Wrestling: Remembering The Glory Days

When Wrestling WAS Wrestling

Growing up in the late 70’s and early 80’s was a great time to be a fan of Professional Wrestling. Back then, you actually thought it was a sport, not like todays wrestling which boasts their program and events as ‘sports entertainment.’ There was so much excitement in the hey days of wrestling. The crowds, the venues, the announcers, the storylines and the wrestlers themselves. They were all larger than life.

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The W.W.W.F, later shortened to W.W.F, then changed to today’s W.W.E, dominated the Northeast. Sold Out Wrestling Events every month were common in major venues like New York’s Madison Square Garden, Boston’s Boston Garden, Philadelphia’s Spectrum, Maryland’s Capital Centre, and New Jerseys Meadowlands to name a few. Although their were other Wrestling Promotions like the A.W.A and the N.W.A, I grew up predominantly a W.W.F. fan so I can only reflect to what I know and remember as a fan.

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In the 70’s, you had stars like Superstar Billy Graham, The Sheik, The Wild Samoans, Jesse ‘The Body’ Ventura, Pat Patterson, Ernie Ladd, Ivan Koloff, Stan Hansen, The Strongbrow Brothers, Gorilla Monsoon, Ivan Putski, Champion Bruno Sammartino, Pedro Morales, Tony Atlas, Andre The Giant, Bob Backlund, Mr. Fuji, Fred Blassie, Tony Garea, Haystacks Calhoun and Rocky Johnson.

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The 80’s saw Wrestling reaching new heights with larger than life wrestlers and pay per view events, prime time tv slots and the creation of the annual WrestleMania Event. This decade, probably the most successful one in my opinion, gave the fans the likes of Jimmy ‘Superfly’ Snuka, The Incredible Hulk Hogan, Rowdy Roddy Piper, The Ultimate Warrior, Randy “Macho Man’ Savage, King Kong Bundy, Ric Flair, Big John Studd, The Million Dollar Man Ted DiBiase, Ravishing Rick Rude, Koko B Ware, Sgt. Slaughter, The Iron Sheik and Hacksaw Jim Duggan.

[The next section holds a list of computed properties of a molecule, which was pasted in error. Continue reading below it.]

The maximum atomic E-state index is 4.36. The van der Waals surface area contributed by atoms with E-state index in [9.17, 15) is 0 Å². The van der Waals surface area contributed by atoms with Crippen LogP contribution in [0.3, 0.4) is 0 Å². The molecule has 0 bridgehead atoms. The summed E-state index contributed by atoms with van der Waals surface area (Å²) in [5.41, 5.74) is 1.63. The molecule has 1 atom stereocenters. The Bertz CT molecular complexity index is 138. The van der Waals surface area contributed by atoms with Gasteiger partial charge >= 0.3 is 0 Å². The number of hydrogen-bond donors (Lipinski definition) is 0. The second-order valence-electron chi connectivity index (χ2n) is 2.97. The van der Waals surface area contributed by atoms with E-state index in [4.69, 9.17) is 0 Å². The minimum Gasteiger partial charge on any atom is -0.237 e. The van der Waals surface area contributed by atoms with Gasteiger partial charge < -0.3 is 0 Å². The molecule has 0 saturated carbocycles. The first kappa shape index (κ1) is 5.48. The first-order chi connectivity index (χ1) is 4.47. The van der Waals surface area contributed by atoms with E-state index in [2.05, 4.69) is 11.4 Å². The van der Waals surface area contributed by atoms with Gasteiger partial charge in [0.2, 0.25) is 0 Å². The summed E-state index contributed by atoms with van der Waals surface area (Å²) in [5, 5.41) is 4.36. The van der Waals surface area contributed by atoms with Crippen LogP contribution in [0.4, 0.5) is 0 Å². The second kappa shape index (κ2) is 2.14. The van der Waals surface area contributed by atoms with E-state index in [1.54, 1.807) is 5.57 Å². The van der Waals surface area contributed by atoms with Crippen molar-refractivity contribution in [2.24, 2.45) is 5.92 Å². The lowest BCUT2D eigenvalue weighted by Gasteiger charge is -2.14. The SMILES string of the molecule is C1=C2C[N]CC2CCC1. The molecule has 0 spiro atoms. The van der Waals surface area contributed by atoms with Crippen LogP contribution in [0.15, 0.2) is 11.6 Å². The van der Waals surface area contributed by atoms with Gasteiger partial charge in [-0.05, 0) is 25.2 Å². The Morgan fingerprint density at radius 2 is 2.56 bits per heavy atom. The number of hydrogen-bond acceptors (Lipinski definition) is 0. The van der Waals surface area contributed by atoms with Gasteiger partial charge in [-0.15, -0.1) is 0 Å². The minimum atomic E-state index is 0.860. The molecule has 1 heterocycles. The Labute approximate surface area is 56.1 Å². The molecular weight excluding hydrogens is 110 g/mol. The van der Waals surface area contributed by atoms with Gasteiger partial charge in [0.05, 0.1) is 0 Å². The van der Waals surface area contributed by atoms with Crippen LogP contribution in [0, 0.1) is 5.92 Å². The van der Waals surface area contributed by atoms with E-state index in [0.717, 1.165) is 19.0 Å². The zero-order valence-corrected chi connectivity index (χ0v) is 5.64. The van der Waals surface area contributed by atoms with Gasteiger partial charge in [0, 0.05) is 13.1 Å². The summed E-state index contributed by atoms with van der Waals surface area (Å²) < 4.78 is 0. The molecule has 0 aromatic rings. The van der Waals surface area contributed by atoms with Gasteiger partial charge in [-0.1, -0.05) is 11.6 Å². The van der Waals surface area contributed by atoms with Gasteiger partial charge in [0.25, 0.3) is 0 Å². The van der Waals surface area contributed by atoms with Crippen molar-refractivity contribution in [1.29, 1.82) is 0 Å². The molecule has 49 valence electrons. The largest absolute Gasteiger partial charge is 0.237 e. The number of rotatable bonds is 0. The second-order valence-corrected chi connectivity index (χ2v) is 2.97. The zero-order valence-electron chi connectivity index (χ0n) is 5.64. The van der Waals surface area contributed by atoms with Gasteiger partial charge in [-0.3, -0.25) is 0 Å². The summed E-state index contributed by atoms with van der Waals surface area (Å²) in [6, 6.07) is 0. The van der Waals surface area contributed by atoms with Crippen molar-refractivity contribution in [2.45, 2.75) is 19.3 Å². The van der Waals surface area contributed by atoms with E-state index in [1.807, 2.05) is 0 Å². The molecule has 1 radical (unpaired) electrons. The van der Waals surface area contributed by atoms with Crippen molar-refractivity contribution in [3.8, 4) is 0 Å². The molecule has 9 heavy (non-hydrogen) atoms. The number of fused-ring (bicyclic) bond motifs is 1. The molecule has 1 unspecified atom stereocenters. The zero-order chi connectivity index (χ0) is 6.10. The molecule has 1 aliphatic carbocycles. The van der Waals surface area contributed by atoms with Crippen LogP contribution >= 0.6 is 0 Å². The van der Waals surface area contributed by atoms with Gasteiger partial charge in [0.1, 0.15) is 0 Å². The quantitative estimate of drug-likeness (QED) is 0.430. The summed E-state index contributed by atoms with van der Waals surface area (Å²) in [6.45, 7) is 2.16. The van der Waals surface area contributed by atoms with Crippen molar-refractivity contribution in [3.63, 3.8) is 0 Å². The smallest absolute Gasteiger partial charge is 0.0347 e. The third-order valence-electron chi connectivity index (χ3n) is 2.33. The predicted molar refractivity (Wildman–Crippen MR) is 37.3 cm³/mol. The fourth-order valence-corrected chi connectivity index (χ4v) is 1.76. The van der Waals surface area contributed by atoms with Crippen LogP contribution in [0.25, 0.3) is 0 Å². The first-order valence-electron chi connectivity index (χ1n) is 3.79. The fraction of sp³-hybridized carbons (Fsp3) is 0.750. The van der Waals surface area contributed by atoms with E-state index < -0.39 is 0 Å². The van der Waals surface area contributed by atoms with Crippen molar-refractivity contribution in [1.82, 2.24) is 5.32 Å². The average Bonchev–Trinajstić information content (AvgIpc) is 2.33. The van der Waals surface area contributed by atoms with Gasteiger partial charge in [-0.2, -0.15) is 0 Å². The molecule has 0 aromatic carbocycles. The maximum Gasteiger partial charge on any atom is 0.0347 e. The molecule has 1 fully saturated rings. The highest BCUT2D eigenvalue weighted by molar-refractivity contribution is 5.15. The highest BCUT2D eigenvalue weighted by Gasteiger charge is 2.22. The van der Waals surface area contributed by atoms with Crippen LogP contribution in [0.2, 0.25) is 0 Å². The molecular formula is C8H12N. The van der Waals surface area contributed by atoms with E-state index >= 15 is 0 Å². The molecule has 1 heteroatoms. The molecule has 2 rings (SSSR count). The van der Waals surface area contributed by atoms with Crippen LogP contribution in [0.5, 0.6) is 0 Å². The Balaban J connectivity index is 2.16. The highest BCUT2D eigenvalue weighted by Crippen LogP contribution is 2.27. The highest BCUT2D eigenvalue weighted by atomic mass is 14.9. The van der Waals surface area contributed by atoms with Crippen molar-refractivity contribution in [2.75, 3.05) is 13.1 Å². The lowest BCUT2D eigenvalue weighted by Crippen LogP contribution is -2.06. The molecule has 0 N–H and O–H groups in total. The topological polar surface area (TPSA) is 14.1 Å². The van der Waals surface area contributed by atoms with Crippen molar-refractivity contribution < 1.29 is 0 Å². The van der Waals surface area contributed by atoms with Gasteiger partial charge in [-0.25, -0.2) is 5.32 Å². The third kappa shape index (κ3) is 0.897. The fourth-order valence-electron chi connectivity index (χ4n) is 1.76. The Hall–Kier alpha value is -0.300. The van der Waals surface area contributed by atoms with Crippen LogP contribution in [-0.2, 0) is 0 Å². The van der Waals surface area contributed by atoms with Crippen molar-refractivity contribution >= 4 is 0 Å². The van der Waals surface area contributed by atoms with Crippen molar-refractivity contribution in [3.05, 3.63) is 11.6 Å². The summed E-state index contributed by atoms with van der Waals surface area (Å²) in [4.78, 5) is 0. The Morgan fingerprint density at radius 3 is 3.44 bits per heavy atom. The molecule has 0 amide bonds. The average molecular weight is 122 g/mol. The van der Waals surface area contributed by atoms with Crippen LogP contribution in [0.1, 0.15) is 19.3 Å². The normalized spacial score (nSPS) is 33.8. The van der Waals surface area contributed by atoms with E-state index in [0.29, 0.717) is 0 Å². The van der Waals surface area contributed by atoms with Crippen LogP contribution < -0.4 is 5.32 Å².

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The story lines were simple and believable. The good guys (face) against the bad guys (heel) always got the crowds fired up. The build up to each event was preceded by TV Interviews with each wrestler vowing revenge or promising to cause injury to their opponents. There was plenty of blood and gore to go around. It was not uncommon to have a wrestler drive his opponents head into the steel ring post followed by the announcers voice simply stating “He’s Busted Wide Open” a term indicating a wrestler was bleeding.

Watch Jimmy ‘Superfly’ Snuka Iconic Leap from the top of the Steel Cage

Every couple of years you always had a patriotic wrestler, like Sgt. Slaughter, who wrestled for his country complete with The American Flag, had the crowds standing on their feet chanting USA! USA! USA! And the announcers played a huge part in making everything work. The likes of Vince McMahon, Gorilla Monsoon and Gene Okerlund were household names with distinctive voices and their play by play skills kept you on the edge of your seat. Today, The Talent is much more like body builders, and there’s a lot more of athleticism to it, but personally I find it boring. Nothing against the Wrestling Organiztions or Wrestlers today, but nothing they do can compare to the glory days of Old School Wrestling.

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